MTA Seeking $750,000 For NYC Marathon Runners To Use Verrazzano-Narrows Bridge

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Heads are butting between the New York City Marathon and the Metropolitan Transportation Authority (MTA). 

The transit agency is demanding a hefty toll from the organizers of the New York City Marathon for using the Verrazzano-Narrows Bridge during the event. The demand, totaling $750,000, has sparked outrage and debate over fair compensation and financial responsibility.

MTA Seeking $750,000 For NYC Marathon Runners To Use Verrazzano-Narrows Bridge 1

The MTA justifies its demand by citing toll revenue losses incurred when the bridge shuts down for the NYC Marathon. It insists that organizers must pay their fair share to cover these losses. Failure to comply, the MTA warns, could result in restrictions on bridge access, potentially reducing the number of participants in the race.

Negotiations between the MTA and the New York Road Runners, the organization behind the marathon, have been ongoing for months. 

The NYC Marathon, a cornerstone event in the city’s calendar, draws over 50,000 runners annually and injects over $425 million into the local economy. Despite the MTA’s insistence on reimbursement, marathon organizers argue that the event benefits the city and the transit system overall.

Vegan new york marathon runners huge crowd

Critics of the MTA’s demand point to the transit agency’s broader financial woes, including significant revenue losses from fare and toll evasion, which totaled $690 million in 2022 alone.

Staten Island Borough President Vito Fossella expressed frustration, suggesting that the MTA could recoup the amount demanded by better enforcing existing laws.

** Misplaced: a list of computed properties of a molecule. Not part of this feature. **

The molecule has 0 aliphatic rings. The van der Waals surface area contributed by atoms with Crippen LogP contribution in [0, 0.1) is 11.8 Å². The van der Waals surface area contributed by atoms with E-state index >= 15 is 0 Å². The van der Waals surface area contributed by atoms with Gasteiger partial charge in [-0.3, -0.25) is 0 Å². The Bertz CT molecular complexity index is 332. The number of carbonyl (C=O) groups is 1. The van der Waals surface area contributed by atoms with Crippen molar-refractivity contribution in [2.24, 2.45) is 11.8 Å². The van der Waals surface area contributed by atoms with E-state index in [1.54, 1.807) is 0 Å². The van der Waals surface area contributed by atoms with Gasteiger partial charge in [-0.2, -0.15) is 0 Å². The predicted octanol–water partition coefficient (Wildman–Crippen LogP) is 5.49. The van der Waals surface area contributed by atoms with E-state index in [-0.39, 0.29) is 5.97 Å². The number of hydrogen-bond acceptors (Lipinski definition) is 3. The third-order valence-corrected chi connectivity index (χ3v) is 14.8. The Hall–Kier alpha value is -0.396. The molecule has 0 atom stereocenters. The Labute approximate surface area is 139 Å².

Initially threatening to limit runners to the lower deck of the Verrazzano Bridge, the MTA later compromised by offering organizers the choice between the upper and lower levels. However, this concession comes with implications for the marathon’s logistics, as using both levels has been a tradition for the past 36 years.

New York Road Runners, which reported a total income of $100.2 million last fiscal year, has resisted the MTA’s demands and appealed to Governor Kathy Hochul to intervene. They argue that the MTA’s insistence on full reimbursement overlooks the marathon’s significant contributions to the city’s economy and tourism.

MTA Seeking $750,000 For NYC Marathon Runners To Use Verrazzano-Narrows Bridge 2

In a letter to Governor Hochul, CEO Rob Simmelkjaer stressed the organization’s willingness to cooperate but emphasized the need for fair negotiations. Marathon organizers have already agreed to increase payments to the MTA, offering $200,000 for this year’s race in addition to other forms of support.

Runners and advocates alike have weighed in on the dispute, with some expressing concern over potential barriers to participation and others questioning the MTA’s financial priorities.

Despite suggestions that New York City Marathon runners could cover the toll through a modest increase in entry fees, the MTA’s demand’s broader implications remain a subject of heated debate.

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Jessy has been active her whole life, competing in cross-country, track running, and soccer throughout her undergrad. She pivoted to road cycling after completing her Bachelor of Kinesiology with Nutrition from Acadia University. Jessy is currently a professional road cyclist living and training in Spain.

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